Photo credit: Getty Images

Good morning! Welcome to The Morning Shift, your roundup of the auto news you crave, all in one place every weekday morning. Here are the important stories you need to know.

Advertisement

1st Gear: But It Doesn’t Sound Like A Ton Of Money

Fiat Chrysler Automobiles is joining Tesla, and is becoming the second automaker to offer bounties to hackers that identify security flaws in its vehicles, according to Automotive News. But before you start thinking that you’re going to go all Boba or Dog on this one, drowning in nothing but bounty riches, just look at FCA’s asking price:

Advertisement

FCA said today that it will pay bounties of between $150 and $1,500 to reward hackers who notify the company of security vulnerabilities through a program on bugcrowd.com.

Tesla, on the other hand, will pay up to $10,000 to hackers that discover security flaws. $1,500, by comparison, seems relatively paltry, and possibly not worth the effort. Dodging the critical media coverage alone when someone figures out how to lob your cat’s head off remotely with the sunroof is surely worth more than $1,500.

I think. I’m not a hacker. I swear.

Sponsored

2nd Gear: Car Sales Will Be Down In 2016

Assuming there’s not some major life-changing event for all of us that induces everyone to suddenly run out and buy a car today, of course. From Bloomberg:

Advertisement

Advertisement

U.S. sales of cars and light trucks this year will fall short of 2015’s record in the first annual decline in seven years, LMC Automotive said in a revised estimate that cites “recent plateauing” of deliveries and “growing economic and political risk.”

The research firm cut its outlook to 17.4 million vehicles from 17.7 million in a report released Tuesday. The new estimate is about 40,000 fewer than last year’s record, LMC said. The firm also reduced its annual projections for each year through 2023.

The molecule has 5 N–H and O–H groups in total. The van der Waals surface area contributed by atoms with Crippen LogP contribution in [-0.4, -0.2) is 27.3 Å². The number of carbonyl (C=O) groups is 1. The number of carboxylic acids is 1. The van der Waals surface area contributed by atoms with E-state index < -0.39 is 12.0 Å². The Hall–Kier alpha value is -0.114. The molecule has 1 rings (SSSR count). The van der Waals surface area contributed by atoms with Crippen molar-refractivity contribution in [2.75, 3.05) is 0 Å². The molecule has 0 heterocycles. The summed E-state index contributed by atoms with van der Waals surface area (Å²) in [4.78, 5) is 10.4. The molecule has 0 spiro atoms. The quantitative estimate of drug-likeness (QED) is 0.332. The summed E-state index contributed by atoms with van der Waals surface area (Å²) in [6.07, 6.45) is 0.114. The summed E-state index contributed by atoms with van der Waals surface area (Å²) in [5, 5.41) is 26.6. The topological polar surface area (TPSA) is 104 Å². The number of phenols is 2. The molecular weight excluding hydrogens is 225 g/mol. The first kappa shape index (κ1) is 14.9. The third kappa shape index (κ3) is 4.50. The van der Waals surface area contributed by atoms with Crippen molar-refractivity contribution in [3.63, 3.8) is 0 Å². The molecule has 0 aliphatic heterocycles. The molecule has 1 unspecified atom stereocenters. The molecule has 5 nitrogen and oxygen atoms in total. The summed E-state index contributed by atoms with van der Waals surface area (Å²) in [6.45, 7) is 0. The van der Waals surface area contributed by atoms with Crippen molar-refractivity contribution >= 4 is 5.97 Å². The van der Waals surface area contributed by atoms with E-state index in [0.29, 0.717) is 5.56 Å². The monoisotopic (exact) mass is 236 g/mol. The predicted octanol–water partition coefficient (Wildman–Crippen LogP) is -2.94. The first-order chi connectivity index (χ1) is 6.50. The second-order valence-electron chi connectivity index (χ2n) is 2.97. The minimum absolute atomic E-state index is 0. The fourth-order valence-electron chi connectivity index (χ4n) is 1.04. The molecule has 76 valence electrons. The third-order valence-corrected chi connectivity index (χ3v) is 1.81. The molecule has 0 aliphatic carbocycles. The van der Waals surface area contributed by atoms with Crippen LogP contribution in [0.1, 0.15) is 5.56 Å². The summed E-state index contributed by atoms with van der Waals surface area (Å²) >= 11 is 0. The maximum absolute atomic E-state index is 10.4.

And a loss of only 40,000 vehicle sales, in the grand scheme of things, doesn’t sound too terrible. That’s only a .02 percent difference. So maybe we don’t all need to go out and buy cars? Only 40,000 of us need to, really.

3rd Gear: Tesla Won’t Disable Autopilot

Advertisement

Tesla won’t disable its semi-autonomous Autopilot system, company CEO Elon Musk told the Wall Street Journal in the wake of a spate of highly public incidents involving the system, one of which was fatal. That shouldn’t surprise you.

4th Gear: A Supplier Bankruptcy Could Mess Up All Of GM

Clark-Cutler-McDermott Co., a supplier of a lot of random car parts like dash insulators and wheelhouse liners filed for Chapter 11 bankruptcy (that’s the re-organization kind, not the liquidation kind) last week, and it could completely screw up GM, AN reports. CCM is the only supplier of those parts to GM, and GM makes up 80 percent of CCM’s business. GM doesn’t have a parts inventory for CCM items, either, because of its just-in-time manufacturing system. If CCM stops making parts for just a little while, GM might have to shut down production lines entirely. So now, it’s scrambling:

Advertisement

Advertisement

GM is requesting relief from the U.S. Bankruptcy Court District of Massachusetts, Eastern Division so that the automaker may take immediate possession of equipment, tooling and finished inventory.

If GM is allowed to take over CCM’s stuff, it should be fine. If it doesn’t, it’ll be in a big expensive mess.

5th Gear: Jaguar Land Rover To Test More Than 100 Autonomous Cars By 2020

Advertisement

JLR is going to test more than 100 autonomous cars, on British roads only, by 2020, Reuters reports. With other carmakers optimistically hoping to get autonomous cars out to dealers by then, that seems a bit slow.

Reverse: Henry Ford II Fires Lee Iacocca

Advertisement

Advertisement

On this day in 1978, Ford Motor Company chairman Henry Ford II fires Lee Iacocca as Ford’s president, ending years of tension between the two men... Ford called Iacocca into his office shortly before 3 pm on July 13, 1978 and let him go, telling him “Sometimes you just don’t like somebody.”

Neutral: What’s A Fair Price For A Hack?

Seriously, how much should FCA be paying if someone finds out how to blow up your car from their phone? What about if they just figure out how to re-program your radio presets?